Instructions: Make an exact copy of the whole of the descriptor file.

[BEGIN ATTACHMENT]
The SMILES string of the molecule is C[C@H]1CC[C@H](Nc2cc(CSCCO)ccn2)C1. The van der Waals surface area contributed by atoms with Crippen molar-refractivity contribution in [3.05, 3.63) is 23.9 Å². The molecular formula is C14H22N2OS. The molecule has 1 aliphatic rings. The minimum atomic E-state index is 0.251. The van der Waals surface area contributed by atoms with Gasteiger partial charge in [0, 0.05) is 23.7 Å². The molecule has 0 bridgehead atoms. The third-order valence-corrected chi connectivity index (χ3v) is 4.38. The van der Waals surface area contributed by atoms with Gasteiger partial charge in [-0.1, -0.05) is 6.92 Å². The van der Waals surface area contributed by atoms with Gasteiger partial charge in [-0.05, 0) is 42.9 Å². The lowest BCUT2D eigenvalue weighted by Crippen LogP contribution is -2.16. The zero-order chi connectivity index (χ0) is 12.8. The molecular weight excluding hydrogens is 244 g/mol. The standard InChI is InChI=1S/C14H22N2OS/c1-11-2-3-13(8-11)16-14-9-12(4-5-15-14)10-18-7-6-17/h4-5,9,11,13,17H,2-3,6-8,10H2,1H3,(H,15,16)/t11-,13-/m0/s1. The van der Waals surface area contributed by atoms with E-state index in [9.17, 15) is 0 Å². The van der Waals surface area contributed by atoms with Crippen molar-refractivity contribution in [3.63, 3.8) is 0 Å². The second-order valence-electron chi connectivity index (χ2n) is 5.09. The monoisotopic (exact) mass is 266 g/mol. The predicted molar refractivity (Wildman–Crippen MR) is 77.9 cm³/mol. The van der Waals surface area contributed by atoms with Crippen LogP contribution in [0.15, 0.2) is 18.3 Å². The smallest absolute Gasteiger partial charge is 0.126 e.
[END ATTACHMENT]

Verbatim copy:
The SMILES string of the molecule is C[C@H]1CC[C@H](Nc2cc(CSCCO)ccn2)C1. The van der Waals surface area contributed by atoms with Crippen molar-refractivity contribution in [3.05, 3.63) is 23.9 Å². The molecular formula is C14H22N2OS. The molecule has 1 aliphatic rings. The minimum atomic E-state index is 0.251. The van der Waals surface area contributed by atoms with Gasteiger partial charge in [0, 0.05) is 23.7 Å². The molecule has 0 bridgehead atoms. The third-order valence-corrected chi connectivity index (χ3v) is 4.38. The van der Waals surface area contributed by atoms with Gasteiger partial charge in [-0.1, -0.05) is 6.92 Å². The van der Waals surface area contributed by atoms with Gasteiger partial charge in [-0.05, 0) is 42.9 Å². The lowest BCUT2D eigenvalue weighted by Crippen LogP contribution is -2.16. The zero-order chi connectivity index (χ0) is 12.8. The molecular weight excluding hydrogens is 244 g/mol. The standard InChI is InChI=1S/C14H22N2OS/c1-11-2-3-13(8-11)16-14-9-12(4-5-15-14)10-18-7-6-17/h4-5,9,11,13,17H,2-3,6-8,10H2,1H3,(H,15,16)/t11-,13-/m0/s1. The van der Waals surface area contributed by atoms with E-state index in [9.17, 15) is 0 Å². The van der Waals surface area contributed by atoms with Crippen molar-refractivity contribution in [3.63, 3.8) is 0 Å². The second-order valence-electron chi connectivity index (χ2n) is 5.09. The monoisotopic (exact) mass is 266 g/mol. The predicted molar refractivity (Wildman–Crippen MR) is 77.9 cm³/mol. The van der Waals surface area contributed by atoms with Crippen LogP contribution in [0.15, 0.2) is 18.3 Å². The smallest absolute Gasteiger partial charge is 0.126 e.